Get Connected
  • facebook
  • twitter
Print

12-year composter suit settled

CHARLESTON, W.Va. -- A 12-year-old lawsuit against the designers of Charleston's ill-fated composting facility has finally been settled, City Council members learned Monday.

O'Brien & Gere, the New York-based engineers that designed the former sewage sludge composting facility in North Charleston, agreed to settle the city's suit for about $3.6 million, including interest, Mayor Danny Jones said.

Lawyers for the city sued the engineers in October 2000, alleging the facility they designed in 1994 and opened in 1998 never worked properly. It has since been converted to make compost and mulch out of yard waste.

"We settled that case -- a botched engineering job," Jones told members of council's Finance Committee. "We settled after we litigated it. We had a long trial in front of [Kanawha Circuit] Judge Zakaib.

"The wonderful engineering company, in the end they wanted a confidentiality agreement," he said. But because of a precedent-setting case brought by the Gazette years ago, government settlements must be public, Jones said.

"We absolutely said we wouldn't agree to those stipulations. It was a very successful conclusion to a long case."

Zakaib, in an October 2011 ruling, awarded the Charleston Sanitary Board $1.57 million in damages and $1.06 million in interest. But the case was still pending because a third party was involved, said Larry Roller, the sanitary board general manager.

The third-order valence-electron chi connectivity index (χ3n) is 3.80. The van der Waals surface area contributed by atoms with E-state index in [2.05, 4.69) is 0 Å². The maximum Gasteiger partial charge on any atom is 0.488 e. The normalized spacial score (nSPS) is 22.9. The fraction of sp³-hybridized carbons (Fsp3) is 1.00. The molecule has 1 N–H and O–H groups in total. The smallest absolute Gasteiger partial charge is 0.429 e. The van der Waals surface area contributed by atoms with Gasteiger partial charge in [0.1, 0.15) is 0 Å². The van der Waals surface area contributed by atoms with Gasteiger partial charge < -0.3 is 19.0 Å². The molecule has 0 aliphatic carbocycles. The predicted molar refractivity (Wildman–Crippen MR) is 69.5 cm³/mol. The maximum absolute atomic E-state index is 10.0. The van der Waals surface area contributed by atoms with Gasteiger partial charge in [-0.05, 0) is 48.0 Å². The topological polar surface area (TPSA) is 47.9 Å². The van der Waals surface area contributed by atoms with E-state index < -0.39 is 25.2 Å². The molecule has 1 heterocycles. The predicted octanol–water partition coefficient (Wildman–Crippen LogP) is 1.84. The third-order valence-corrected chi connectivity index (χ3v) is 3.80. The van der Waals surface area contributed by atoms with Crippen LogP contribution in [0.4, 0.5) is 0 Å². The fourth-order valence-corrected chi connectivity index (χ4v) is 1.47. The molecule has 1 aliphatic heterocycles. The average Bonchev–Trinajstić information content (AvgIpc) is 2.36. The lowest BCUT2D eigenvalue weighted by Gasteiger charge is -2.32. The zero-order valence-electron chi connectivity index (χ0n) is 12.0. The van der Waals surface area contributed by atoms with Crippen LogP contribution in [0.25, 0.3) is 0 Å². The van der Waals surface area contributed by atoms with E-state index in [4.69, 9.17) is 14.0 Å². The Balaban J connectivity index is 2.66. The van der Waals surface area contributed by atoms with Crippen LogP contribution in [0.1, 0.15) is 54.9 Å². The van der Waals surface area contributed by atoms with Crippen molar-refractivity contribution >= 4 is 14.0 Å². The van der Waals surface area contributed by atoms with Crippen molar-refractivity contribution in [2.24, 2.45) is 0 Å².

By the time the company agreed to settle on Dec. 20, interest charges had doubled to about $2 million, Roller said. The sanitary board will get $2.6 million from the settlement, and lawyers will get the remaining $900,000, he said.

"It never worked," Roller said of the hilltop facility in Copenhaver Park. "It was a noble experiment that didn't work out economically."

In other business Monday, council members approved a $198,999 contract with Thaxton Construction Co. Inc. to build retaining walls along Overbrook Road and Lilly Drive to fix problems on the two roads.

The lower end of Overbrook Road has been closed near Stone Road for about two months after an old retaining wall collapsed. Erosion from water seepage threatens a section of Lilly Drive. The repairs could extend through May.

Reach Jim Balow at balow@wvgazette.com or 304-348-5102.


Print

User Comments